Food & Drink

Ham Croquettes 

Makes about 30 croquettes

Golden-fried ham cakes—a Basque dish any Southerner is sure to love

Photo: Simon Bajada

“The kroketa is the darling of the dinner table in Basque Country and throughout Spain,” says Marti Buckley, an Alabama native who lives in Spain and authored the new cookbook Basque Country: A Culinary Journey Through a Food Lover’s Paradise. “Fried until golden and made to be eaten by hand, the croquette’s crunchy bread crumb exterior gives way to a thick, creamy interior that calls to mind mashed potatoes or melted cheese.” Variations on the classic ham version include salt cod, chicken, or bacon.

“One secret to croquette excellence is the extra step of infusing the dairy with the star ingredient,” Buckley says. “When made with ham-infused milk and cream, the resulting béchamel takes on a new, subtly flavored life. Jamón Ibérico is more flavorful than its cousin, jamón Serrano, but you can use either.”


    • 3¼ cups whole milk

    • 1 cup heavy cream

    • 1 ham bone (optional), or 3 slices Ibérico or Serrano ham

    • 5 tbsp. unsalted butter

    • ½ onion, diced fine

    • 3 cups all-purpose flour

    • Kosher salt

    • 5 oz. Ibérico or Serrano ham, finely chopped

    • 3 large eggs

    • 2 cups dry bread crumbs

    • Olive oil, for frying


  1. In a medium saucepan, combine milk, cream, and ham bone and bring to a simmer over medium heat. Remove from the heat and set aside to infuse for at least 15 minutes before straining out the solids.

  2. In a large sauté pan, melt the butter over medium heat. Add the onion and cook until translucent and very tender, about 15 minutes. Increase the heat to high. Add 1 cup of the flour and stir with a whisk for about 1 minute. While whisking vigorously, add the milk-cream mixture, little by little at first, then working up to ½-cup increments, until all has been incorporated. Add a generous pinch of salt. Taste the béchamel and add a bit more salt, if desired.

  3. Mix the chopped ham into the béchamel. Chilling the mixture in a roasting pan for at least 1 hour, or in a pastry bag overnight, will make it easier to form a perfectly shaped croquette.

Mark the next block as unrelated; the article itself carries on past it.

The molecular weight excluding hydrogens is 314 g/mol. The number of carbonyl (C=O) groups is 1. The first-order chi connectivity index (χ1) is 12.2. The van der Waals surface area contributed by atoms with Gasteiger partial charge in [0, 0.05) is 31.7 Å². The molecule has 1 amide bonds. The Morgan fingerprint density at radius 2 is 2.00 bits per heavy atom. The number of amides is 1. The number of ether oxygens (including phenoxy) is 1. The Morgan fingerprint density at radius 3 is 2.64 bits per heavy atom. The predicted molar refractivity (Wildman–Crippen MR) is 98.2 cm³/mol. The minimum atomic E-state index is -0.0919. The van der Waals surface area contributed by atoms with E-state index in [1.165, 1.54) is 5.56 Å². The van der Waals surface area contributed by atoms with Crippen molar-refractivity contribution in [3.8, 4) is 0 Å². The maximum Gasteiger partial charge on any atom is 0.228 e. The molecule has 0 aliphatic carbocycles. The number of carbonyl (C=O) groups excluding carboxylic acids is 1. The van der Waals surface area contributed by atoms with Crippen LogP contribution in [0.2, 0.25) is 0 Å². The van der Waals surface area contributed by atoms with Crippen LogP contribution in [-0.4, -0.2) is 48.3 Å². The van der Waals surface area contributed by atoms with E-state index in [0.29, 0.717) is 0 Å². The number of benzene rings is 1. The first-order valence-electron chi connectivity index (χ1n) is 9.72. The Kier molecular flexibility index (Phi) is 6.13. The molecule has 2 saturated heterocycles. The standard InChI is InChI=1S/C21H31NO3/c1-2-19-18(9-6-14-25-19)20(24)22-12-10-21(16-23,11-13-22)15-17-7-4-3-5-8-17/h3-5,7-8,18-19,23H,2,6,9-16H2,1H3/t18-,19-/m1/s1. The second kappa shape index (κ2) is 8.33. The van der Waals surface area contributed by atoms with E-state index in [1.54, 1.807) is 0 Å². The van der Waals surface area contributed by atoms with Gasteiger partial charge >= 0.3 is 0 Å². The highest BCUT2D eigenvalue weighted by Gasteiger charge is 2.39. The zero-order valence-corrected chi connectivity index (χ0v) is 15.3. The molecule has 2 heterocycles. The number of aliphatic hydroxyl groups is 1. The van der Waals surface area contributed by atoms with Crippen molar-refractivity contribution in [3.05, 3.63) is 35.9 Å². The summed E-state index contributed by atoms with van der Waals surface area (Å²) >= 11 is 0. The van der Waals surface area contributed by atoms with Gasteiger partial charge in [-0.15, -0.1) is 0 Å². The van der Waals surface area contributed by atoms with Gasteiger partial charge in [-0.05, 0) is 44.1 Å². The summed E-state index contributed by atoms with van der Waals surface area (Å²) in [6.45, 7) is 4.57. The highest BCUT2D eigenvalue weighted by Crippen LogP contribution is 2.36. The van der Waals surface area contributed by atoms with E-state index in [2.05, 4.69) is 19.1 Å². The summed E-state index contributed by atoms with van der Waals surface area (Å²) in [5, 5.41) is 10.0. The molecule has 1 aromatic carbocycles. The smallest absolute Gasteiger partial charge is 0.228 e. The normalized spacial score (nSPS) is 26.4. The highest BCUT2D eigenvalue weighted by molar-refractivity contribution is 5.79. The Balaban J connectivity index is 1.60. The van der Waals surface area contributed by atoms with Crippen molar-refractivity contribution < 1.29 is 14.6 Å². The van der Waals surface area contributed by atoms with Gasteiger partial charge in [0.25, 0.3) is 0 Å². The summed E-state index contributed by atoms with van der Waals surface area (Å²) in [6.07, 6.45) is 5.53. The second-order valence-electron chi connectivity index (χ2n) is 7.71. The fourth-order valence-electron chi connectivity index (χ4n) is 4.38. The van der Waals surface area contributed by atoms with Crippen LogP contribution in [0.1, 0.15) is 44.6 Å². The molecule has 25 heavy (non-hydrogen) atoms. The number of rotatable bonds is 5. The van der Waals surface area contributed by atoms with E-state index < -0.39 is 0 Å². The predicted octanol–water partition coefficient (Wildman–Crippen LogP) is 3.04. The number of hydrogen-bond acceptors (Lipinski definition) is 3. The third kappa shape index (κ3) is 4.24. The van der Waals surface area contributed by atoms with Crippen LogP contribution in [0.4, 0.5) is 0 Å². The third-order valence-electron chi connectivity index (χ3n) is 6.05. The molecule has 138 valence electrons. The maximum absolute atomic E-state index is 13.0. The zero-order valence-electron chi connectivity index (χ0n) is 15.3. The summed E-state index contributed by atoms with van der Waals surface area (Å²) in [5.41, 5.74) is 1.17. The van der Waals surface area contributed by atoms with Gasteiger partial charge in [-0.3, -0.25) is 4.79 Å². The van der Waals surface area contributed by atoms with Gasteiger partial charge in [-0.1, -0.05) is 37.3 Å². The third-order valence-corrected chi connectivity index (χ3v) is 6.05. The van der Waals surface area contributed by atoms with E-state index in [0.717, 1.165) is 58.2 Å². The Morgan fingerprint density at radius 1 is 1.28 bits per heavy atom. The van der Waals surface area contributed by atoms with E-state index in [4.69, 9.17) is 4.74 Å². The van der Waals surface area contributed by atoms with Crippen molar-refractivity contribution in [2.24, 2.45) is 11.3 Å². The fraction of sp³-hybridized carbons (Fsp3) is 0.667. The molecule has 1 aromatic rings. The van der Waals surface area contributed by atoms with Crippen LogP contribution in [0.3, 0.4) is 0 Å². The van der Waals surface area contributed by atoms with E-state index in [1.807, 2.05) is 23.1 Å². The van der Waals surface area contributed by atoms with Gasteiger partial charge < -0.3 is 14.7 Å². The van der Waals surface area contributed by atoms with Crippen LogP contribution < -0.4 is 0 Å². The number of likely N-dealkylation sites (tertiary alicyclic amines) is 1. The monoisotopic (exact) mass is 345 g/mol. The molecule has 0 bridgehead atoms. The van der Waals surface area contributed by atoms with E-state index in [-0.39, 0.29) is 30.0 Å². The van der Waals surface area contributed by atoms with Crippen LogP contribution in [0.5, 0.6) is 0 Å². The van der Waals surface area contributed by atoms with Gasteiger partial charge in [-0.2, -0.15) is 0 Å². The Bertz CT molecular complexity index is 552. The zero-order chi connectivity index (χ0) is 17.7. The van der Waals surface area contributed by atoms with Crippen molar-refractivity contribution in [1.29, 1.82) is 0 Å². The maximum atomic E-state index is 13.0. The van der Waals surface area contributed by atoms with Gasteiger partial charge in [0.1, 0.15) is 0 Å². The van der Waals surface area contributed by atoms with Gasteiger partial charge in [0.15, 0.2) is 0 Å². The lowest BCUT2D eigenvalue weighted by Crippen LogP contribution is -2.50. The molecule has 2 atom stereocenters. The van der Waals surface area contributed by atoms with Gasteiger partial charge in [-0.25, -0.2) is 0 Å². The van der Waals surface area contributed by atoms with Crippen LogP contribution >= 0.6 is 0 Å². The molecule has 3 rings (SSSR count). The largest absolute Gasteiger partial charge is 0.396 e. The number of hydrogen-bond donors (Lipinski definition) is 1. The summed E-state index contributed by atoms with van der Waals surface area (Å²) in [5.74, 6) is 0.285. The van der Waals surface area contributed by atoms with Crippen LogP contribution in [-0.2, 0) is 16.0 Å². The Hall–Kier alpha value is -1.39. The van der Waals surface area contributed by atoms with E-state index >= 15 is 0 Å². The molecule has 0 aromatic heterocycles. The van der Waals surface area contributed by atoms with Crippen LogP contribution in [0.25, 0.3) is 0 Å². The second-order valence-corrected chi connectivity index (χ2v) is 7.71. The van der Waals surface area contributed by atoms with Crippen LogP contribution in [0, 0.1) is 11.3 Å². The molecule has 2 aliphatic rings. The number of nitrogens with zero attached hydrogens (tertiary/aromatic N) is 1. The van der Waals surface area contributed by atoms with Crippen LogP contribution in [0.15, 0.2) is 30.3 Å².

4. Beat the eggs in a bowl. Spread the bread crumbs over a rimmed baking sheet or large plate. Spread the remaining 2 cups flour on a separate plate.

  5. If your croquette base is in a roasting pan, scoop about 2 tbsp. of the mixture and form it into a small ball. Dredge the ball in the flour, shaking off the excess, then dip it in the egg, allowing the excess to drip off, and finally roll it in the bread crumbs to coat. Set the coated ball on a clean, dry plate or baking sheet until ready to fry.

  6. If your croquette base is in a pastry bag, snip the tip from the bag to leave a hole about 1 inch in diameter. Pipe roughly 3-inch logs of croquette base onto the plate with the flour, cutting them with a butter knife or other straight object. Sprinkle with more flour to coat, then, working one at a time, dip the pieces in the egg, allowing the excess to drip off, and finally roll them in the bread crumbs to coat. Set the coated pieces on a clean, dry plate or baking sheet until ready to fry.

  7. If you aren’t frying them immediately, the breaded croquettes can be refrigerated for up to 3 days. They can also be frozen for up to 3 months, and can go straight from freezer to fryer when desired. (To freeze, put the croquettes on a baking sheet, freeze until solid, then transfer to a freezer bag.)

  8. In a heavy saucepan, heat 1 to 2 inches of olive oil over high heat until it reaches about 350°F. To test the oil, throw in a few bread crumbs; when they sizzle on contact, the oil is ready. Working in batches to avoid crowding the pot, fry the croquettes until golden brown, turning them occasionally to cook evenly. Remove with a slotted spoon and drain on paper towels. Sprinkle immediately with salt.

  9. Transfer to a platter and serve warm.

  10. Notes: The finer the bread crumb, the more classic the croquette. Using panko bread crumbs will result in more modern croquettes.

    You can also double up on bread crumbs instead of using flour, coating the croquettes in bread crumbs, then egg, then again in bread crumbs. This results in extra-crunchy croquettes. Experiment to find your favorite texture.

Excerpted from Basque Country by Marti Buckley (Artisan Books). Copyright © 2018.